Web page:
Sometimes before I go to sleep I step out on our back porch and look up at the stars. Stars are distant neighbors to us, and the light we see takes years to get to us. The closest star, Alpha Centauri A, is about 4 light years away, and most stars are 1000 light years away, some even several thousand more. The light we see when we look up took years, sometimes thousands of years, to get to us. Whenever someone travels from a long distance I want to honor their travel. “Wow,” I say, “You drove for three days to get here,” or “You sat in the middle seat in coach on the flight across the Pacific! How did you do it?” The journey is a big deal, and I always try to acknowledge it. When I see the light of the stars I think, “You came all this way, a journey of thousands of years, so I could see you at this moment.”
In the Sayings of the Desert Fathers we are told that Paul the Barber lived with his brother Timothy, also a barber, in Scetis. I assume they still practiced their trade as barbers because Timothy said to Paul, “Why do we follow this trade? They do not let us live in peace the whole day long?” Abba Paul’s response to him is, “The peace of the night is enough for us if our thoughts are watchful.”
We fill the day with unanswered questions. Will the money be enough? Will I be enough to encounter the challenges of life? Will the medical report be ok? Will our nation and world manage to stumble through our challenges with an answer that works? The worries of these unanswered questions devour us if we let them. Like Abba Paul’s brother Timothy, it’s hard to find peace through the whole day. Then I go outside at night and see the stars, and I see light that took a thousand years to get to me. Here is light that began its journey 30 generations ago, and when I remember that my worries are placed into a bigger timeline. It’s not that my crises or worries are any less significant, but I have peace in seeing the ancient light which probably shrugs its shoulders at my worries. What does my worry about how I’ll do on tomorrow’s task mean in the light of a star that traveled a 1000 years? I know Paul the Barber and his brother Timothy didn’t know a thing about what stars were and how far their light has come, but Paul says the peace of the night is enough. It is. The peace of the night, where we see a much bigger picture, where our we hit the pause button on the troubles of the day, is enough.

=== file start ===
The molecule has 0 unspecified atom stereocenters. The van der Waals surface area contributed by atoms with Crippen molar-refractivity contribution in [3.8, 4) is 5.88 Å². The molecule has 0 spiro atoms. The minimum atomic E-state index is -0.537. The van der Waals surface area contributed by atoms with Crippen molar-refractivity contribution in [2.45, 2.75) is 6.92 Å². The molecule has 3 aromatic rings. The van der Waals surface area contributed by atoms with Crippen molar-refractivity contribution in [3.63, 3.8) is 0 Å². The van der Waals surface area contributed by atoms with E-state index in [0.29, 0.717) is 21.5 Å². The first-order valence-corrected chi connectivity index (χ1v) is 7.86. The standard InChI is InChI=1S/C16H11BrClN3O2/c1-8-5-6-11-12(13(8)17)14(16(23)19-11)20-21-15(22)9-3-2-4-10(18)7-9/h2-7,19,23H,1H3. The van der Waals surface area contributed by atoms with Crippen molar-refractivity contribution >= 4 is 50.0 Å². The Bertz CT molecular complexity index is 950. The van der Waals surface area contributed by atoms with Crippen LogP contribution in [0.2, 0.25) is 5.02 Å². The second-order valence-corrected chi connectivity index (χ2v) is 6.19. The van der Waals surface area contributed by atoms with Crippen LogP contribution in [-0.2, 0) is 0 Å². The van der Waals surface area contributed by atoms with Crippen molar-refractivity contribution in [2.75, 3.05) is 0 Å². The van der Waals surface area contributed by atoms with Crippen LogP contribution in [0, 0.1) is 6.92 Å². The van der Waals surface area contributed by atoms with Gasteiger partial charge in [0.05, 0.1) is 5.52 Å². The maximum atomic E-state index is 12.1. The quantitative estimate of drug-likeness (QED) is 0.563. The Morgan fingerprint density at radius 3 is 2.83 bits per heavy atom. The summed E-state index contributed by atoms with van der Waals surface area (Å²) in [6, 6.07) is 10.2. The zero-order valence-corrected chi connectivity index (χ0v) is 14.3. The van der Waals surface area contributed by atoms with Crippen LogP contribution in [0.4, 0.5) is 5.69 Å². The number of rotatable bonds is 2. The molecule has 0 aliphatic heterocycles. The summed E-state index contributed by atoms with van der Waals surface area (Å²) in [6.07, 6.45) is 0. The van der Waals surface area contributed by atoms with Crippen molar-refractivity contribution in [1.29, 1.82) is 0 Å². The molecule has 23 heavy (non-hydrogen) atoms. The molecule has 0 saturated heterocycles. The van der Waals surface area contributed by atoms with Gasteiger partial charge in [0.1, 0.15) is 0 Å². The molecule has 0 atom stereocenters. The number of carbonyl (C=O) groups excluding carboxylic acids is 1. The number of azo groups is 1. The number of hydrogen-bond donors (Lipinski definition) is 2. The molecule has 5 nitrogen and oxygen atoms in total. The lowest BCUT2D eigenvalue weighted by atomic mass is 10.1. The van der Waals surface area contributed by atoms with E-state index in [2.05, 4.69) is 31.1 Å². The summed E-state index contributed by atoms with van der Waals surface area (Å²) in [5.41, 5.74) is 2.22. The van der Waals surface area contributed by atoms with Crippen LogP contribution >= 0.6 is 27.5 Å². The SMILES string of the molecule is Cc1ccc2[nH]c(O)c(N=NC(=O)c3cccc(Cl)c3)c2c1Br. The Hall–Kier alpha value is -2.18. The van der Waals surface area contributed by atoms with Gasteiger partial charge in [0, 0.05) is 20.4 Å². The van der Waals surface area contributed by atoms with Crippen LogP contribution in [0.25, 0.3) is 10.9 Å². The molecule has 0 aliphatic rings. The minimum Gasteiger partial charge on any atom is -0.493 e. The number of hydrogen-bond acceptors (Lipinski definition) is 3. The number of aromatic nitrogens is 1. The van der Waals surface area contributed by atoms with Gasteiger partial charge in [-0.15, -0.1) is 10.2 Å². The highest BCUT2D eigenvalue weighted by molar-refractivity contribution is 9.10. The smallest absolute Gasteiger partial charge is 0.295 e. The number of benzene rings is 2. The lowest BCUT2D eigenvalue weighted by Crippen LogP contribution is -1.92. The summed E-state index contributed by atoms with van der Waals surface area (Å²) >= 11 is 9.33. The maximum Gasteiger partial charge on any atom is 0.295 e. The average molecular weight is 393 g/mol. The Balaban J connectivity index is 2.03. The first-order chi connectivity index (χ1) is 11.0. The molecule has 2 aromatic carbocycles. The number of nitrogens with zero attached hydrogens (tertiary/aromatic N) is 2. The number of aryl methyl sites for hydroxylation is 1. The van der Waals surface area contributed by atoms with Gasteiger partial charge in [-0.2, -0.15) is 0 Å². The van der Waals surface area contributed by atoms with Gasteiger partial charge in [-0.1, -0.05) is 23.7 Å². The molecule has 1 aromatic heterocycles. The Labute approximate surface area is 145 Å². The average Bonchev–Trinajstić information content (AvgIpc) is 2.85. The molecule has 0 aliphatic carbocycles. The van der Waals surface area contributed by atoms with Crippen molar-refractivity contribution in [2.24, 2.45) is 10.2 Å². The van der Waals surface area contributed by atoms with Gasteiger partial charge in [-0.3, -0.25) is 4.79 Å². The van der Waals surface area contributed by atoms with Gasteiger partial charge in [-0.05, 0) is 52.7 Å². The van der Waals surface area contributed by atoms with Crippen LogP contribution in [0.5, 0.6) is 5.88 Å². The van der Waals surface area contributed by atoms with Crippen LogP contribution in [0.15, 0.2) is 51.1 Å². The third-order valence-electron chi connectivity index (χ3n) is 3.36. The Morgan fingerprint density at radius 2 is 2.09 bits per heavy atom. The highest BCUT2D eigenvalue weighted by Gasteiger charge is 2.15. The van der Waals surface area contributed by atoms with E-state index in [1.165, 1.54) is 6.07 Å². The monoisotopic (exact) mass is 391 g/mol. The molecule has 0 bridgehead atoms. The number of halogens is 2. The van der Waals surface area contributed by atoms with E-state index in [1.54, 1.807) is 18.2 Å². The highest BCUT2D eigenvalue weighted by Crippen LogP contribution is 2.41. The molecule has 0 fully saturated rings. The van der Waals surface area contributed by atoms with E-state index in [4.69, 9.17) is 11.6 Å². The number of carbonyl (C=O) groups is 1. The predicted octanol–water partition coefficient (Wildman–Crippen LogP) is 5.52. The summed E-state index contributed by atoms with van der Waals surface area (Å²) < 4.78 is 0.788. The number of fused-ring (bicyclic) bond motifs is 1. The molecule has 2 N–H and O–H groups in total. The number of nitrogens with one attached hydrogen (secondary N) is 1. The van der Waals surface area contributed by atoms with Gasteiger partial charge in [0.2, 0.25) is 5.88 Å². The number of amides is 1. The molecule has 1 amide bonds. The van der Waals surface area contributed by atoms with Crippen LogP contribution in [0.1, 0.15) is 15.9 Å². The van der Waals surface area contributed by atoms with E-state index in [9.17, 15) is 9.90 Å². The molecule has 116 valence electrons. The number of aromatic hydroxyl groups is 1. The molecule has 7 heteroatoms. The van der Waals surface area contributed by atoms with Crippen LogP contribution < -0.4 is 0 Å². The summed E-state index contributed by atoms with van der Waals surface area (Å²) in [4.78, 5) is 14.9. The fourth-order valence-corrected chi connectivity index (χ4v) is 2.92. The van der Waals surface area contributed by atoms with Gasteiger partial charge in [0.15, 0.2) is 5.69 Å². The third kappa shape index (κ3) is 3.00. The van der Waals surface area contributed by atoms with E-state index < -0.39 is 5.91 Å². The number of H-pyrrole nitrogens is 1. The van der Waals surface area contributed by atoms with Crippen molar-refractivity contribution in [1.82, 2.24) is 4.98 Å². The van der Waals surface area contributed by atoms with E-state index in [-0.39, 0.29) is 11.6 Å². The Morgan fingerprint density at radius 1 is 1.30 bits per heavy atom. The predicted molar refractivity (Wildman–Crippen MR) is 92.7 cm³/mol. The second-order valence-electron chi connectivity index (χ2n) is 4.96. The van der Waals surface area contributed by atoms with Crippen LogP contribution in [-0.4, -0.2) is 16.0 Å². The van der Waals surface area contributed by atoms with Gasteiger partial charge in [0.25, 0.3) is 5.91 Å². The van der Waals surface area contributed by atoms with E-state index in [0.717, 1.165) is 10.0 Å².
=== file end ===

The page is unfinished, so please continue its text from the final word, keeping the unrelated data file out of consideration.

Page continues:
The stars shine at night, but they are silent, having nothing to say about my worries. In that light my worries are silent, too. Abba Paul was right; the peace of the night is enough.
"In drawing up its regulations, we hope to set down nothing harsh, nothing burdensome." - Rule of St. Benedict